dismissed Back's freedom-of-speech claims, holding that Back's complaints "were made pursuant to the duties of her position" and were "therefore unprotected as a matter of law." JA 31. But the court denied the defendants' request for qualified immunity on Back's political-affiliation claims, holding that Back had adequately alleged a clearly established constitutional violation. The defendants appealed. II. Interlocutory appeals normally fall outside our reach, but because Hall and Schrader seek review of "an order rejecting the defense of qualified immunity," that denial is "a `final' judgment subject to immediate appeal." Behrens v. Pelletier, 516 U.S. 299, 307 (1996). That we give expedited review to qualified-immunity claims, however, does not mean that we give more exacting review to those claims. Just as we gauge other pleading-stage dismissals to determine only whether the complaint states a claim upon which relief can be granted, see Fed. R. Civ. P. 12(b)(6), so we review an assertion of qualified immunity to determine only whether the complaint "adequately alleges the commission of acts that violated clearly established law," Mitchell v. Forsyth, 472 U.S. 511, 526 (1985); see also Skousen v. Brighton High Sch., 305 F.3d 520, 527 (6th Cir. 2002). The Federal Rules of Civil Procedure require pleadings to set forth "a short and plain statement showing that the pleader is entitled to relief," Fed. R. Civ. P. 8(a), and nothing about the defense of qualified immunity alters this modest pleading requirement, see Goad v. Mitchell, 297 F.3d 497, 503 (6th Cir. 2002). Measured by this yardstick, Back's political-affiliation allegations suffice, and neither Hall nor Schrader is entitled to qualified immunity at this early stage of the case. Taking the complaint's allegations at their word, we look to whether any constitutional right was violated and to whether that right was clearly established. Saucier v. Katz, 533 U.S. 194, 20001 (2001). Back alleges that she was a civil-service employee and that her supervisors fired her "because of" and "by reason of her political affiliation as a Democrat." JA 23. These allegations clear both of Saucier's hurdles: They adequately plead a constitutional violation--one that has been clearly established for some time. As to the first hurdle, current and aspiring public employees have the First Amendment right to be free from hiring and firing practices based on political affiliation unless "the hiring authority can demonstrate that party affiliation is an appropriate requirement for the effective performance of the public office involved." Branti v. Finkel, 445 U.S. 507, 518 (1980); see also Elrod v. Burns, 427 U.S. 347, 355 (1976) (plurality opinion); id. at 375 (Stewart, J., concurring); Rutan v. Republican Party of Ill., 497 U.S. 62, 79 (1990) (holding that Elrod and Branti apply to government promotion and hiring practices as well as to firing practices). To determine whether occupants of (or applicants for) a particular office are protected from political retaliation under Branti, we "examine the inherent duties of that position," Cope v. Heltsley, 128 F.3d 452, 460 (6th Cir. 1997) (internal quotation marks omitted), and positions that exercise "no discretion of political significance" are generally entitled to First Amendment protection, McCloud v. Testa, 97 F.3d 1536, 1559 (6th Cir. 1996). So far as this complaint is concerned, Back's former position falls within the category of offices for which political affiliation is irrelevant. According to the complaint, Back set up the process for evaluating grant applications, performed other administrative tasks and assisted the grant- review committee. The Kentucky legislature also seems to believe that political affiliation is not relevant to those duties: Back's position was classified under Kentucky's civil-service statute, see Ky. Rev. Stat. Ann. § 18A.115 (exempting certain state employment offices, though not Back's position, from coverage), and Kentucky law says that "[n]o person shall be appointed or promoted to, or demoted or dismissed from" such classified positions based on "political . . . affiliations," id. § 18A.140(1). We have long given presumptive deference to a state legislature's determination that a position "should be classified as . . . nonpolitical," Rice v. Ohio Dep't of Transp., 14 F.3d 1133,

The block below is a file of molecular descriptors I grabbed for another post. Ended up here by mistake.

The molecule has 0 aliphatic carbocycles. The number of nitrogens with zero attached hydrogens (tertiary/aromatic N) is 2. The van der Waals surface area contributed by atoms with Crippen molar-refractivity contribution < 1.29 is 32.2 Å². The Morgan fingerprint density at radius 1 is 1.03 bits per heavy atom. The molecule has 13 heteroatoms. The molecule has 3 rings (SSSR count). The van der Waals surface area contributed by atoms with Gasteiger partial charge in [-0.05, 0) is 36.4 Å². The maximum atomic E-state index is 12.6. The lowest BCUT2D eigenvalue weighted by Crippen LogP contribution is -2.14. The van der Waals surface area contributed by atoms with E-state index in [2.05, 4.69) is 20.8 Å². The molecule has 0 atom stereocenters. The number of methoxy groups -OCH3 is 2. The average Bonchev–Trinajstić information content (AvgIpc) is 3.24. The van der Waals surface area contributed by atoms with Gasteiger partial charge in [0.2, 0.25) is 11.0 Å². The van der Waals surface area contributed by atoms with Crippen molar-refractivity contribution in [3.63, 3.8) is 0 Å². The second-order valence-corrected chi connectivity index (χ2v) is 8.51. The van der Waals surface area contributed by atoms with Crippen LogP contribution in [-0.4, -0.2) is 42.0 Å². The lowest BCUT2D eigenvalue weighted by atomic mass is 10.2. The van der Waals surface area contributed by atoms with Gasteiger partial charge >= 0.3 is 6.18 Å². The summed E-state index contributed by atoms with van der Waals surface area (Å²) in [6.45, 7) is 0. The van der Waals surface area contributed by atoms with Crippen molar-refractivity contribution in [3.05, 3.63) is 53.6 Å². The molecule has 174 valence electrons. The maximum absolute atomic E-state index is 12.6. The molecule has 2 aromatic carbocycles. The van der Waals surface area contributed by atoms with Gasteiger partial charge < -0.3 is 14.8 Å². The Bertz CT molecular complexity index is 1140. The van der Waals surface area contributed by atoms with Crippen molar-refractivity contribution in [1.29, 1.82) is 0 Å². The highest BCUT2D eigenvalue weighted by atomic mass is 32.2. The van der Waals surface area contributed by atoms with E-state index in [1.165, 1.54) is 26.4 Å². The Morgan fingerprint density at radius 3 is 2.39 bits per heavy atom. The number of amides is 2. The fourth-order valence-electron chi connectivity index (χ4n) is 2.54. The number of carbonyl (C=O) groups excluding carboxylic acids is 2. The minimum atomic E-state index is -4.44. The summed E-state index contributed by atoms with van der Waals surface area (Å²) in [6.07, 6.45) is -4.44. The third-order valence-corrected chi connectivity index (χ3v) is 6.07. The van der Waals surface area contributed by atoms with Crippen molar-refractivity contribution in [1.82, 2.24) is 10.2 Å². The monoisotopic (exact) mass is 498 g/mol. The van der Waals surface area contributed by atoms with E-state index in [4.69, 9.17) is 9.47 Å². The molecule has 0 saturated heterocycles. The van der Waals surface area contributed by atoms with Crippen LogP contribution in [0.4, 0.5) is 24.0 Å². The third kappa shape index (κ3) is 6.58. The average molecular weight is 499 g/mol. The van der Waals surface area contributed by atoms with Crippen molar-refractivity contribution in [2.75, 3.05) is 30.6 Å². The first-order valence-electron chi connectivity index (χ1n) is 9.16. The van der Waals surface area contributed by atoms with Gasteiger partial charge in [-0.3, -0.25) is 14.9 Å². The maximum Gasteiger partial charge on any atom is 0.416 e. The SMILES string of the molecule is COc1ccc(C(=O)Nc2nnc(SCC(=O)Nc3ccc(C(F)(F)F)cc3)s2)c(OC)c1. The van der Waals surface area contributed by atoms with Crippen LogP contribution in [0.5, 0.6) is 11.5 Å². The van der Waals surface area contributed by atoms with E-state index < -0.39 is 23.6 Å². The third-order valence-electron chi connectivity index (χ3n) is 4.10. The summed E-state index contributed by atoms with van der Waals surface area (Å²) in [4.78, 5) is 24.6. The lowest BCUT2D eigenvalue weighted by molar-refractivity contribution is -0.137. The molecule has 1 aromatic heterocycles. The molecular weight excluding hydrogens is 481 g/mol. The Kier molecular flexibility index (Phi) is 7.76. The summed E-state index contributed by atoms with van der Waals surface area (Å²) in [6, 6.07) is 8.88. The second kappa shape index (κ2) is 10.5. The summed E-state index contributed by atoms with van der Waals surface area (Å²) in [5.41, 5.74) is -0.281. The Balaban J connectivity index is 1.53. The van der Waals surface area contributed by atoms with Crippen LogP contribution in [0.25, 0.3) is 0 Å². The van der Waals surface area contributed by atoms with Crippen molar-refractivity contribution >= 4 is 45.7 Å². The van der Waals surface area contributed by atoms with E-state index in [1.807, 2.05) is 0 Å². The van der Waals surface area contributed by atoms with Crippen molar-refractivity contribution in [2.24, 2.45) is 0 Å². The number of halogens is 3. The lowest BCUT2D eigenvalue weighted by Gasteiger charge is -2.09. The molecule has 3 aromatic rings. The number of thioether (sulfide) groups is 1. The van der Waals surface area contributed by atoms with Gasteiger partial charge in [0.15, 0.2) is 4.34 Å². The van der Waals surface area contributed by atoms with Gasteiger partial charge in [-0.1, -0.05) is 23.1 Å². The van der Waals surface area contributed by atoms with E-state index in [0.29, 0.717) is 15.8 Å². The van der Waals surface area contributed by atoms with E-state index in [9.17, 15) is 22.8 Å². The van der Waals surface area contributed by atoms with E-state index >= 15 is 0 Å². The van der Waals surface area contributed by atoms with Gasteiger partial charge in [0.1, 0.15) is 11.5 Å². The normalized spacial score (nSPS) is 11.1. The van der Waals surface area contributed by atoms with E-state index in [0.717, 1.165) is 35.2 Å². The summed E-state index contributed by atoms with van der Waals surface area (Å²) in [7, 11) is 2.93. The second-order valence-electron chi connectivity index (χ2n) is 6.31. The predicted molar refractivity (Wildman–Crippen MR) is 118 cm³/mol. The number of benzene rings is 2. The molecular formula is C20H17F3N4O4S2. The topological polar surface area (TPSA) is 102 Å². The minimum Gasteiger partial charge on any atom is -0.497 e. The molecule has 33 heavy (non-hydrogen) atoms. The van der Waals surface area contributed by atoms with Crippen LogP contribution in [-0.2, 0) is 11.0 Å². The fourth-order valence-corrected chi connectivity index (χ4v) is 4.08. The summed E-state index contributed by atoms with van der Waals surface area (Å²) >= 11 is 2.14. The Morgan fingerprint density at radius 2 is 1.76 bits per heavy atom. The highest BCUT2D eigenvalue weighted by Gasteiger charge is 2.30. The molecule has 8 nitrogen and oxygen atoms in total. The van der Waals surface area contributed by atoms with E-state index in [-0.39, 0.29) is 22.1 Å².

Back v. Hall et al.